Arduino IDE running on RPi using 5″ HDMI 800 X 480 display March 30, 2017Posted by rik94566 in 800 X 480 display, adafruit, agponics.com, arduino, DIY aquaponics, Instructables, IoT aquaponics, Raspberry PI, rik kretzinger, rik94566, Uncategorized.
Tags: 800X480 display, arduino, arduino IDE, rik, rik94566
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Since the problem with using a 5″ HDMI display was worked with the Raspberry Pi. A new problem developed that needed to be addressed. Running Arduino IDE on Raspberry Pi using the 5″ HDMI display at 800 X 480 resolution. The problem is that the Arduino IDE bleeds off the edges of the display (see picture below). The issue is that the Arduino IDE cannot be moved around to get access to the menu options. So there is no way to check libraries or setting to insure sketches are being up-loaded correctly. No new sketches can be opened either. Major pain.
After some research and a little time solving the Raspberry Pi – Jessie with Pixel display issue I found a solution that resolves this issue as well.
I wrote an Instructable to document what is needed, so check it out if this is a issue for you.
Here are the results:
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This display was purchased to allow a graphical interface element to the automation effort of aquaponic systems. So I was very happy to find this display and it could easily be integrated into the overall design with a very small footprint.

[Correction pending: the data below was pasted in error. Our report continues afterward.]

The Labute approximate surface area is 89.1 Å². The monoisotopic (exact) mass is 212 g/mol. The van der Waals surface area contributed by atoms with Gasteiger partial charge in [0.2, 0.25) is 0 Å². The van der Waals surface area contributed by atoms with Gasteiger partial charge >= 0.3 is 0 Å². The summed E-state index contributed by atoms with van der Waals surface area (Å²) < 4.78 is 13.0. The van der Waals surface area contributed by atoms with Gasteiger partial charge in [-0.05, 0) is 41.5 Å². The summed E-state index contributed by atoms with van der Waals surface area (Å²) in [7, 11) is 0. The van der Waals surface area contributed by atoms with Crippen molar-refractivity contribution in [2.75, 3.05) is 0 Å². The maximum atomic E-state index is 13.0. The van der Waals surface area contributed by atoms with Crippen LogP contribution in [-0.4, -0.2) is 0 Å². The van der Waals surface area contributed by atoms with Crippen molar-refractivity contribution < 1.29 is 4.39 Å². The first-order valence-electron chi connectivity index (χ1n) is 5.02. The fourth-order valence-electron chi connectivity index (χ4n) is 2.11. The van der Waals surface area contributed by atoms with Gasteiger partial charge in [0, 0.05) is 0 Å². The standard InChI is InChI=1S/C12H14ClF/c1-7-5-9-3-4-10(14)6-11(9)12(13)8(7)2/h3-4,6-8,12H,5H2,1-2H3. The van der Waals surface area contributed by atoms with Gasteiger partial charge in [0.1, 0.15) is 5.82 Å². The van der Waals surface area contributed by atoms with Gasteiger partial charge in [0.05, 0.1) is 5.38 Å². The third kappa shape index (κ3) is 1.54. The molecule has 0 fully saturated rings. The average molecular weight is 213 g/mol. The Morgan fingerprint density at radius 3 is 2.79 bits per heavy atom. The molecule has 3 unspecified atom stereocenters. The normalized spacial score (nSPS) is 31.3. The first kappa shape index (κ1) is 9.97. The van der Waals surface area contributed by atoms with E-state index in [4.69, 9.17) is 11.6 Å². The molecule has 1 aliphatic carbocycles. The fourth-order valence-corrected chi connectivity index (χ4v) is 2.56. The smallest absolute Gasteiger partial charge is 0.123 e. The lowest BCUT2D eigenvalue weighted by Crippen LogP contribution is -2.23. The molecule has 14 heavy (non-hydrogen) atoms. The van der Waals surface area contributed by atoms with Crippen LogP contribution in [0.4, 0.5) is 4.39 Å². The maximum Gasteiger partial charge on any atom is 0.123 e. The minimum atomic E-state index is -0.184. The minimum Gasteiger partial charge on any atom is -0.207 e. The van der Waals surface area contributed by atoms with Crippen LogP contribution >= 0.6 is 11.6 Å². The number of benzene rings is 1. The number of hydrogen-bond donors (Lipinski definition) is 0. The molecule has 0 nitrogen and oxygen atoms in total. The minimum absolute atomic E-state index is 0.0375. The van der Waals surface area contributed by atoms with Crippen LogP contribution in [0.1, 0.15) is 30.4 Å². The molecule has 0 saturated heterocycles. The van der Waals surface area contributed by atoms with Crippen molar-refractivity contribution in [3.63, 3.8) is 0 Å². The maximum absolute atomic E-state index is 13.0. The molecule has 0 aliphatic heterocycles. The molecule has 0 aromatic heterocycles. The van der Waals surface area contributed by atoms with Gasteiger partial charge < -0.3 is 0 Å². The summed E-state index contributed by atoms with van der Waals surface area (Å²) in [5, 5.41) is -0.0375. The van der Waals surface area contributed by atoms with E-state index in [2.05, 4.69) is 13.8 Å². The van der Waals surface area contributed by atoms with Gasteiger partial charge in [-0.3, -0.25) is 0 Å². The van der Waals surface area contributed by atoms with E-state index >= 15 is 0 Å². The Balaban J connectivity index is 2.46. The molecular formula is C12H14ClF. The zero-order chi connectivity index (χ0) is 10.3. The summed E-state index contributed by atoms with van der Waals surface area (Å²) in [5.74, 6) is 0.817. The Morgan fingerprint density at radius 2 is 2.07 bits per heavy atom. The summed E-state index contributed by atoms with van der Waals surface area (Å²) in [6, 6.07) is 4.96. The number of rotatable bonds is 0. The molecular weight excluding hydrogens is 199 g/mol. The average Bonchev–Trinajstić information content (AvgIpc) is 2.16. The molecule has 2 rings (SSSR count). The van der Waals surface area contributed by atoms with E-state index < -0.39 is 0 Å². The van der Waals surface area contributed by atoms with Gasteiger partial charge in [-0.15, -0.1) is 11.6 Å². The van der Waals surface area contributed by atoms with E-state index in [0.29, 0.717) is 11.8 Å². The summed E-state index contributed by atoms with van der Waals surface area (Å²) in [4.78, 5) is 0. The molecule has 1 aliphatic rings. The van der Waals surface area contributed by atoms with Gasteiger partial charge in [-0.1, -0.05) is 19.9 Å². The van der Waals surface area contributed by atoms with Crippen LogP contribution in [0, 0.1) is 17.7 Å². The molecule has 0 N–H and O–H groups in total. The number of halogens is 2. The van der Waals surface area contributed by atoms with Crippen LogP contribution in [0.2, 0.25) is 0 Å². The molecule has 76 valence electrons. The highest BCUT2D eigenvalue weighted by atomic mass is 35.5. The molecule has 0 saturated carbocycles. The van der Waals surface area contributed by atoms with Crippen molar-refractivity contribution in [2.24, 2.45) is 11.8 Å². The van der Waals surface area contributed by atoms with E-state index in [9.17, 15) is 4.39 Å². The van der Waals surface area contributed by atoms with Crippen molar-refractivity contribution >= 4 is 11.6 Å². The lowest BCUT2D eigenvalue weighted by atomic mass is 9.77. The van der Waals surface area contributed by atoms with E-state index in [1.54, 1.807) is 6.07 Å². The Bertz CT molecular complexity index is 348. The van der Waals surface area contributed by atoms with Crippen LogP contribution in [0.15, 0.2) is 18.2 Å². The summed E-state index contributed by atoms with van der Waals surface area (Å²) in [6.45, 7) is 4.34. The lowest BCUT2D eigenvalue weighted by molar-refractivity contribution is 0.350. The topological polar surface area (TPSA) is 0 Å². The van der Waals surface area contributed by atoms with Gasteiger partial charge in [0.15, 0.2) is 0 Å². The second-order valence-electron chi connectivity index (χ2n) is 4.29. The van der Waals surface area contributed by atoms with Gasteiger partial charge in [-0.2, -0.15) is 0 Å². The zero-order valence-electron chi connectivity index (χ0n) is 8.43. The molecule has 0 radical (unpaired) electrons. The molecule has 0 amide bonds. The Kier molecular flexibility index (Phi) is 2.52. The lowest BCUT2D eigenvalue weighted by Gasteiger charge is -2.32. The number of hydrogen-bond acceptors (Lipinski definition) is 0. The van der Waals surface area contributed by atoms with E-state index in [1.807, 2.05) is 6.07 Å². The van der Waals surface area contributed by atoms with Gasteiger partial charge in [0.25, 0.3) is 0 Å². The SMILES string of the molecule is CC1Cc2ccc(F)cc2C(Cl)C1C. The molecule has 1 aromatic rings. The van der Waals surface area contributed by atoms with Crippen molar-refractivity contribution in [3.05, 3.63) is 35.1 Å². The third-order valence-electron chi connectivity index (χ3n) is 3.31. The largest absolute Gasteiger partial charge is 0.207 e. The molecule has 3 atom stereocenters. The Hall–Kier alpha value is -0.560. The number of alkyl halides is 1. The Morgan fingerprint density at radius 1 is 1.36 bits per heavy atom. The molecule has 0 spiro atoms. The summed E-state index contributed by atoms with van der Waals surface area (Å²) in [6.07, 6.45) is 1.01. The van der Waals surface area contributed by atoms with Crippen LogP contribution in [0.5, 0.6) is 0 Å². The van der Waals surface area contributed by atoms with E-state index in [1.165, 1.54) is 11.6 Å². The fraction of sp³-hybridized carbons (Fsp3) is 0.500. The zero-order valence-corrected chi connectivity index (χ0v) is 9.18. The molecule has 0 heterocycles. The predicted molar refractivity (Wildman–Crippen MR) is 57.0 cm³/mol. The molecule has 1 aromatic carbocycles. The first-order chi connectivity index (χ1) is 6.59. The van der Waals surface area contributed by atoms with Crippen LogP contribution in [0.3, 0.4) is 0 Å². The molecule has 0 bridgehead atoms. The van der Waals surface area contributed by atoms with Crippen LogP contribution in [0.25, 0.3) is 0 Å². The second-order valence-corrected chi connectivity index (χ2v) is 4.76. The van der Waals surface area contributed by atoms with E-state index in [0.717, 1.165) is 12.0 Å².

ADAFRUIT is quite clear that that this 5″ HDMI display will not work without changes to the “config.txt” file to set-up for the different display size. In this case 800 X 480 resolution. The documentation to make these changes is very good and works as documented.
THAT IS UNTIL A NEW RELEASE OF RASPBERRY PI OS —
As always technology never stands still. Advances are made almost daily when it comes to Raspberry Pi and the OS is no exception. In late 2016 a new upgrade was rolled out called “JESSIE” with Pixel. There was a lot of buzz about this new upgrade and it does look and perform much better over all. Once you upgrade or update there is no going back.
The problem with the “JESSIE” upgrade is that now the solution provide by ADAFRUIT for the 5″ HDMI display no longer worked very well and was unusable as a display on the Balcony Gardens.
A fix was needed, but since “JESSIE” was so new no one was really aware of this resolution issue and the resolution issue was not even being talked about on ADAFRUIT site or in the Raspberry Pi forums.
After a lot of searching and months later a solution was found.
Long story so I will not go into details of the issue, but have documented it all in an Instructable that can be found here:
HERE IS THE FIX AND LINK TO THE SOLUTION:
Actual changes needed in the “config.txt” file for use:
In the file /boot/config.txt add the following text to the end of the file:
#increase HDMI signal strength
#remove black borders
#set specific CVT mode
hdmi_cvt 800 480 60 6 0 0 0
#set CVT as default
Save the config file and then do this: (see note below about this one)
sudo apt -get install xinput-calibrator
I have not tried using the above install command, because I was able to gain the results I needed without it. I believe like Auvy that sometimes less is more!
HERE IS THE LINK TO THE SOLUTION AS SHOWN ABOVE:
TOWER SYSTEM – set-up at Maker Faire 2014 May 22, 2014Posted by rik94566 in adafruit, agponics.com, arduino, DIY aquaponics, DS18B20, Electronic Componets, indoor aquaponics, indoor gardens, indoor growing, Internet-of-Farming, IoT aquaponics, One-wire, Raspberry PI, Tower System, Tower Tubes.